Having a Passion Problem?

Business woman

As a business leader, it is not easy to maintain the same level of passion you had for your business when you started your business or joined your organization 10, 20 or 30+ years ago.

And, you are not alone even though people may keep their feelings on the down low. The passion problem is actually one of the top three reasons that people exit.

What do you do about your passion problem?

  • Throw in the towel
  • Bury your head in the sand
  • Just keep doing what you have been doing
  • Look for new opportunities to grow your business
  • Discover a new path for yourself

When we think about recalibrating, it can be a modest adjustment to what you’re currently doing, or it can be a sweeping change.

Recalibrating is a mindset. It means knowing when hard right turns are necessary. It means encouraging disruption and examining what was and what is, then readjusting for what can be.

It’s not easy. Of the companies on the Fortune 500 list in 1955, more than 80% are no longer what they were. These companies either went bankrupt, merged or fell off the list.

Today, a change in fortune can happen much more quickly and is usually a result of losing focus.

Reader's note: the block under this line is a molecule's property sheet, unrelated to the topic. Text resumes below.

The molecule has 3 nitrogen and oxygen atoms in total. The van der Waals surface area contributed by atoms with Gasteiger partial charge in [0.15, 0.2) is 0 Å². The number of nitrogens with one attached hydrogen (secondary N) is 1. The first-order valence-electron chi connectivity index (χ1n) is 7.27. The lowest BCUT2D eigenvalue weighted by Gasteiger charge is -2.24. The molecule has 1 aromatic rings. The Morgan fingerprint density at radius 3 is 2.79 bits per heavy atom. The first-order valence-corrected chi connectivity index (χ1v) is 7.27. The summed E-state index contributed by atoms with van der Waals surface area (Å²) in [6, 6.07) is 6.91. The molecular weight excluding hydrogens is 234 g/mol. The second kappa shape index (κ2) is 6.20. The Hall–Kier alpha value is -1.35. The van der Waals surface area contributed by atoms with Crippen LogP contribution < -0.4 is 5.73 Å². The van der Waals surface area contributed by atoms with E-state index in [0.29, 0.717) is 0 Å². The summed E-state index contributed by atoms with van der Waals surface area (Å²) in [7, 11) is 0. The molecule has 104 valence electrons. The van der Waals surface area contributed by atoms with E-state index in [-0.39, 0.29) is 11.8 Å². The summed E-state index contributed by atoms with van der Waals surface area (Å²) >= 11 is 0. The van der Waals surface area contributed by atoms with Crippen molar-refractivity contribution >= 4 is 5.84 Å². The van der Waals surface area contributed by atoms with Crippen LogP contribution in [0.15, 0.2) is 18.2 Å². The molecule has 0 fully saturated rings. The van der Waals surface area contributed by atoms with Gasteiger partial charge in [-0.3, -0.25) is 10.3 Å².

So, how do you decide what to do?

Relevance, as simple as it sounds, is where it starts. Knowing what matters to you, your business, your workforce and your customers is fundamental to laying the groundwork for what’s next. With that intelligence, you can disrupt what is and create what’s next for you and your business.

So, what are you waiting for? If you plan for what’s next, you’ll find your passion — whether it’s acquiring another company, inventing a new product, demonstrating social responsibility, preparing to hand off your company, mentoring others or traveling the world, the path will be yours. Just remember that recalibrating is not just a once and done event. It’s an opportunity to experiment and readjust and, importantly, it’s a continuous action.

Susan K Spaulding is a Consultant, Coach, Mentor and Author.

Susan works with businesses and leaders to take inventory, uncover the possibilities and navigate a path forward for themselves and their businesses.